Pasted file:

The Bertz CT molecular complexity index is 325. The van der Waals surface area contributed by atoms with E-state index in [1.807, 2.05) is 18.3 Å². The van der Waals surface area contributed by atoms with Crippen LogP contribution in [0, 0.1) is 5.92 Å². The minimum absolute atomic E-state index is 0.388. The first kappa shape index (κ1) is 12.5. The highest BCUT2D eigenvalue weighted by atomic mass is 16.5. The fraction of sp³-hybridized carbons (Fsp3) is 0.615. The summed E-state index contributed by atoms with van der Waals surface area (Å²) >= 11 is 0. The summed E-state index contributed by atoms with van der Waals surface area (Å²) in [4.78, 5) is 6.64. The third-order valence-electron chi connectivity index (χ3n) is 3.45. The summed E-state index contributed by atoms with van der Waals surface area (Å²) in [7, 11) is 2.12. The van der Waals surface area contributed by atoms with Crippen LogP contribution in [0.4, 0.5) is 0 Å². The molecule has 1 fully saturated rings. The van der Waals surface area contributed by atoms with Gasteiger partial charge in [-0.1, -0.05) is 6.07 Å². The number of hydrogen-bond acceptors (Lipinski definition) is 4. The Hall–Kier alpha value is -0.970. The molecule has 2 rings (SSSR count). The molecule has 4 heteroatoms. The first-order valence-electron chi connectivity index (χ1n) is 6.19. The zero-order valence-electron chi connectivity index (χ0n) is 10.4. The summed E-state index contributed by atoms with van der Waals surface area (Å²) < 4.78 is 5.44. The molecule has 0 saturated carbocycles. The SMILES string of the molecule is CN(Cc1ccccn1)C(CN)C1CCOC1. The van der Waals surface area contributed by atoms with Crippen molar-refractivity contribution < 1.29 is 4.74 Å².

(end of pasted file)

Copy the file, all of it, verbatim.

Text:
The Bertz CT molecular complexity index is 325. The van der Waals surface area contributed by atoms with E-state index in [1.807, 2.05) is 18.3 Å². The van der Waals surface area contributed by atoms with Crippen LogP contribution in [0, 0.1) is 5.92 Å². The minimum absolute atomic E-state index is 0.388. The first kappa shape index (κ1) is 12.5. The highest BCUT2D eigenvalue weighted by atomic mass is 16.5. The fraction of sp³-hybridized carbons (Fsp3) is 0.615. The summed E-state index contributed by atoms with van der Waals surface area (Å²) >= 11 is 0. The summed E-state index contributed by atoms with van der Waals surface area (Å²) in [4.78, 5) is 6.64. The third-order valence-electron chi connectivity index (χ3n) is 3.45. The summed E-state index contributed by atoms with van der Waals surface area (Å²) in [7, 11) is 2.12. The van der Waals surface area contributed by atoms with Crippen LogP contribution in [0.4, 0.5) is 0 Å². The molecule has 1 fully saturated rings. The van der Waals surface area contributed by atoms with Gasteiger partial charge in [-0.1, -0.05) is 6.07 Å². The number of hydrogen-bond acceptors (Lipinski definition) is 4. The Hall–Kier alpha value is -0.970. The molecule has 2 rings (SSSR count). The molecule has 4 heteroatoms. The first-order valence-electron chi connectivity index (χ1n) is 6.19. The zero-order valence-electron chi connectivity index (χ0n) is 10.4. The summed E-state index contributed by atoms with van der Waals surface area (Å²) < 4.78 is 5.44. The molecule has 0 saturated carbocycles. The SMILES string of the molecule is CN(Cc1ccccn1)C(CN)C1CCOC1. The van der Waals surface area contributed by atoms with Crippen molar-refractivity contribution < 1.29 is 4.74 Å².